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American Girl Doll (formerly Pleasant Company), a subsidiary of Mattel, Inc., is a direct
marketer, children's publisher,
and experiential retailer that provides
an array of premium-quality books, dolls, clothes, toys, and accessories
girls ages 3 and up.
The company's flagship line is a collection of historical 18-inch
dolls that have books and accessories.
The fictional heroines--who
each start their series around the age of nine and turn ten in the
important times in America's past, providing
"girl-sized" views of significant events that helped shape the
In addition to the historical collection, the company also offers a
wide range of contemporary 18-inch dolls and
accessories, called Just
Like You (formerly American Girl Doll
of Today), as well as the Bitty Baby line of baby dolls
In 1983, educator,
writer and entrepreneur, Pleasant T. Rowland was looking for dolls
to give her nieces for Christmas.
Rowland found that the only dolls
on the market were baby dolls, such as the Cabbage Patch Kids, and
dolls, such as Barbie. She could not find dolls that were
supposed to represent preteen girls.
That shopping experience,
coupled with a visit to Colonial Williamsburg, inspired her to
create the American Girl Doll
line of historical dolls and books.
In 1986 the first catalogs were sent out. They contained the first
three dolls in the line: Kirsten Larson, Samantha
Molly McIntire. These catalogs featured only the first three stories
of each character's eventual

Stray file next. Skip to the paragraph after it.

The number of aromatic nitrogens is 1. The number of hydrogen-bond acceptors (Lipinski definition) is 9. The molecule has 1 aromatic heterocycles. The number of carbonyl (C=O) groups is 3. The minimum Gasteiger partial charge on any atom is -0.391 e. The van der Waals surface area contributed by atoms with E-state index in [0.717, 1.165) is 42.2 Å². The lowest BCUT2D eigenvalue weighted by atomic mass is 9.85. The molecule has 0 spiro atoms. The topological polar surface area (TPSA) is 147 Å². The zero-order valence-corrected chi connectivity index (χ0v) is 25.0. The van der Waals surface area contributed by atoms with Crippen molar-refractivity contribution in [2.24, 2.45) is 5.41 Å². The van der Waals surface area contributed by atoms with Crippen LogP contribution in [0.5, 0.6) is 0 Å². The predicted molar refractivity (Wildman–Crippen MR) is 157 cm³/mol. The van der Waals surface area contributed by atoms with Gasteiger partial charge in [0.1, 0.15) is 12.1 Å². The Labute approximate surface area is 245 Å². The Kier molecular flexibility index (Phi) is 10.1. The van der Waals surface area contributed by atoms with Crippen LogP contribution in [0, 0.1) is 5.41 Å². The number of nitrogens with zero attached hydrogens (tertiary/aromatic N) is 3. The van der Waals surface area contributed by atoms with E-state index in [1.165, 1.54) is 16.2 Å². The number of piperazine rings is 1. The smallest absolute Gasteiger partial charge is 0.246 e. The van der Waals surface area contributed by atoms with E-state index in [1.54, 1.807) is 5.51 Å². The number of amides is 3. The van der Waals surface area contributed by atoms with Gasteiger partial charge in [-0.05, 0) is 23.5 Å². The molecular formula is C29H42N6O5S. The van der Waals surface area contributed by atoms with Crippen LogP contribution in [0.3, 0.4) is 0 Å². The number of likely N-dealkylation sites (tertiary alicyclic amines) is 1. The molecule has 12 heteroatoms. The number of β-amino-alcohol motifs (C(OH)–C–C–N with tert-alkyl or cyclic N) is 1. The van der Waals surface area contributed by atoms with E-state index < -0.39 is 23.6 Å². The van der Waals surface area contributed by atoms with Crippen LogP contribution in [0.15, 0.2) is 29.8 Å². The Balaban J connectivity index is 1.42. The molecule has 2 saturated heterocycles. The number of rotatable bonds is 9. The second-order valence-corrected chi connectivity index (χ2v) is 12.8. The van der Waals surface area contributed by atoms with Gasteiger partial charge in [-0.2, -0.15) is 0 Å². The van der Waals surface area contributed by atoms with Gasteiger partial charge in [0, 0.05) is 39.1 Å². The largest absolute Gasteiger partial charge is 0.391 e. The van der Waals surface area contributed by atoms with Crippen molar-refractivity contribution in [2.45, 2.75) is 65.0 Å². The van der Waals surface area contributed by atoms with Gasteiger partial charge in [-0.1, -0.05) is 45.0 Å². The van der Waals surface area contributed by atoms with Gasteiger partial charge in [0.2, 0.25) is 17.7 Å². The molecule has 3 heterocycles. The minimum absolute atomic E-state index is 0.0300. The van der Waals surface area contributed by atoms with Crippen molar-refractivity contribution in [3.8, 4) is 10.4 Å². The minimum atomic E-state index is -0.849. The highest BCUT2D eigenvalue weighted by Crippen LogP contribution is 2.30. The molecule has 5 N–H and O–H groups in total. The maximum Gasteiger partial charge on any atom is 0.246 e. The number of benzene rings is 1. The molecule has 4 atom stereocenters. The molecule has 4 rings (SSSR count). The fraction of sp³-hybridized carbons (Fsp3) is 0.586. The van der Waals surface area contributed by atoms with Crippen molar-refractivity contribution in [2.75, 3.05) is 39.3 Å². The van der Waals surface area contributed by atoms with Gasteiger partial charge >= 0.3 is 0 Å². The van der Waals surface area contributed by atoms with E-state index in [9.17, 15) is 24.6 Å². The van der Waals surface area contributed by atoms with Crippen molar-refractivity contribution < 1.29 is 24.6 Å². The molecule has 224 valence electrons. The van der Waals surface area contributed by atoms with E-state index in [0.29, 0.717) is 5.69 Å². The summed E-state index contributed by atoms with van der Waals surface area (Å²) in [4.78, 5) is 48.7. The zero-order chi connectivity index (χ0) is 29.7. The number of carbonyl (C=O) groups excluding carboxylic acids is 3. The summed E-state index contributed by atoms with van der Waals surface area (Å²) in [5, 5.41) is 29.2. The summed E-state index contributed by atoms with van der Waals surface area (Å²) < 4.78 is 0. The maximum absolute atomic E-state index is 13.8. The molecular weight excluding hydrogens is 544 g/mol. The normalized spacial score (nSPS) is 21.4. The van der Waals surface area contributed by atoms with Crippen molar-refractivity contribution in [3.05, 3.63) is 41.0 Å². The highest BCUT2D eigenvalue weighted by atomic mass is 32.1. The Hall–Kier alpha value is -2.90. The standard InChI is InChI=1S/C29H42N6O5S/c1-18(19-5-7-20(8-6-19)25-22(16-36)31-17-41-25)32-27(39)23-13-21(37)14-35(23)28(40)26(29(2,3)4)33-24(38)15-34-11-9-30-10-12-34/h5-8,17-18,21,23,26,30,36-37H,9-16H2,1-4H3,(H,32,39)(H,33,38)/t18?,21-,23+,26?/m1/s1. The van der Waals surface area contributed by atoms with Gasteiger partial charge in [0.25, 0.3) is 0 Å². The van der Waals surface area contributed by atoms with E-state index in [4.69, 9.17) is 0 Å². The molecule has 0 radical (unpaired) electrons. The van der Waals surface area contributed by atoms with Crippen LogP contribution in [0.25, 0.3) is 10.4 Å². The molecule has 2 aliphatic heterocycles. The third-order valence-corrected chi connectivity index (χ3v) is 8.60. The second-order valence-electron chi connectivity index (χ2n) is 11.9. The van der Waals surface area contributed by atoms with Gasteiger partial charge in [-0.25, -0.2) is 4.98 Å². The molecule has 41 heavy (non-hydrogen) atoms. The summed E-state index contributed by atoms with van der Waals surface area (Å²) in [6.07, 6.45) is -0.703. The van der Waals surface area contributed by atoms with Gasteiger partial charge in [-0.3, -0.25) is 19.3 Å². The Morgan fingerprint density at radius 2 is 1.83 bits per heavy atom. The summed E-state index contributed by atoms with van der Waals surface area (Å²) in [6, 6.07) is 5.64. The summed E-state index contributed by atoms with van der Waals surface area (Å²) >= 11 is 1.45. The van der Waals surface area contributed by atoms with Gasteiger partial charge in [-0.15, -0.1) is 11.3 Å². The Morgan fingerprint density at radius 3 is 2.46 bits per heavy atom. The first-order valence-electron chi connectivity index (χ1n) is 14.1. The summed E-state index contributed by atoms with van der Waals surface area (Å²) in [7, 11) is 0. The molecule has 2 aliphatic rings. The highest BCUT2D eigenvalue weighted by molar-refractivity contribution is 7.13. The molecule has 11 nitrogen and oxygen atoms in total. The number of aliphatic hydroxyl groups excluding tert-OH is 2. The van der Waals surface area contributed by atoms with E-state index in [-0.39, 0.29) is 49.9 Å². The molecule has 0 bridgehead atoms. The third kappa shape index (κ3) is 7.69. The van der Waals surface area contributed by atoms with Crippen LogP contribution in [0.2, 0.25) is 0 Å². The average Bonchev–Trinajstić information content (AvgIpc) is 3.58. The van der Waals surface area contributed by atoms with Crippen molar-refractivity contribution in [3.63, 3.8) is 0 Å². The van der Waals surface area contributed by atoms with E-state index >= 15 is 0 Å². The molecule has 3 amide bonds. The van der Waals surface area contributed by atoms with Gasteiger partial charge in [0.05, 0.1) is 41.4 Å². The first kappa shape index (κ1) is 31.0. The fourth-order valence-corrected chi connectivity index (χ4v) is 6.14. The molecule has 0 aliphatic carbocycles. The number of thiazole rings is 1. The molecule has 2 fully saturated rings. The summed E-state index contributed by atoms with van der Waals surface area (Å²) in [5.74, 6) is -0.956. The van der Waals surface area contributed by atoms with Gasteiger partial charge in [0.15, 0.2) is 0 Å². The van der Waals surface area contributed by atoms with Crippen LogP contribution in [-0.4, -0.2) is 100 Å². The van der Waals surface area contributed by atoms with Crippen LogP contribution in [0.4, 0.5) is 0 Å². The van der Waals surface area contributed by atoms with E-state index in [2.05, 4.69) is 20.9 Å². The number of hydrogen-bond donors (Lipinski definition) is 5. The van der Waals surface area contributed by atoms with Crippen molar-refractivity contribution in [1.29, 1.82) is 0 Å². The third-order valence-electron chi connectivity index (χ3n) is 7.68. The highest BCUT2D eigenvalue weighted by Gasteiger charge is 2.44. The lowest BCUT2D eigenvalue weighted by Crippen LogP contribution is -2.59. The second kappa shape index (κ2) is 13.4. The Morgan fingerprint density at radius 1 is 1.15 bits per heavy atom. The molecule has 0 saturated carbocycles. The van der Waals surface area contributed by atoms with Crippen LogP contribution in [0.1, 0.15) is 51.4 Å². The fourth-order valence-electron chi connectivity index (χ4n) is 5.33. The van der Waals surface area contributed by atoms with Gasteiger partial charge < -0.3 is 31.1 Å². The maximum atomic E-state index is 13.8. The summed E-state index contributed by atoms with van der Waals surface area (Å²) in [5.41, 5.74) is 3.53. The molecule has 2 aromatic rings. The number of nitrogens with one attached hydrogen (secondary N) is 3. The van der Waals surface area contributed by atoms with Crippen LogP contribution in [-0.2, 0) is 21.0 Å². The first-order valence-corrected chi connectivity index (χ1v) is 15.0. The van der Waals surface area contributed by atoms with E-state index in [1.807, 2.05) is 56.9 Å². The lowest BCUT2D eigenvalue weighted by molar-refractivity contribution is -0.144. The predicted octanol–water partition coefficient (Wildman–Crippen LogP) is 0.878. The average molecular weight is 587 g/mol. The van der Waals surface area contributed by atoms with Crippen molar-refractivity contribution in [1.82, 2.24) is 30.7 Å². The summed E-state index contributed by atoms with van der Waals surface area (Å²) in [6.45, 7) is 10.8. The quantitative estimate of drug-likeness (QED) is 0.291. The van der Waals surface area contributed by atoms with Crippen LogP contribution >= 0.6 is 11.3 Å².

six-book series, as well as their
pajamas, beds and trunks.
These dolls established the original
format of the collections.
During the years 1986-1998, the company expanded, adding three more
(Felicity Merriman, Addy Walker, and Josefina
as well as a contemporary magazine called "American Girl
Doll", followed by a line of contemporary 18-inch
Doll of Today' dolls and the 'Bitty Baby' collection for younger
In 1998 Mattel, Inc. acquired Pleasant Company. This raised concerns
by some consumers since the
American Girl Doll
brand was seen as an alternative to Barbie.
However, Rowland believed and spoke emphatically about the two
brands being able to co-exist happily together,
as they meet the
various needs of girls at different times in their development.
As announced at the time of the acquisition, Rowland retired as
president of American Girl Doll
In 2004, the name of the company changed from 'Pleasant
Company' to 'American Girl Doll,'
to better reflect
how consumers were naturally identifying with the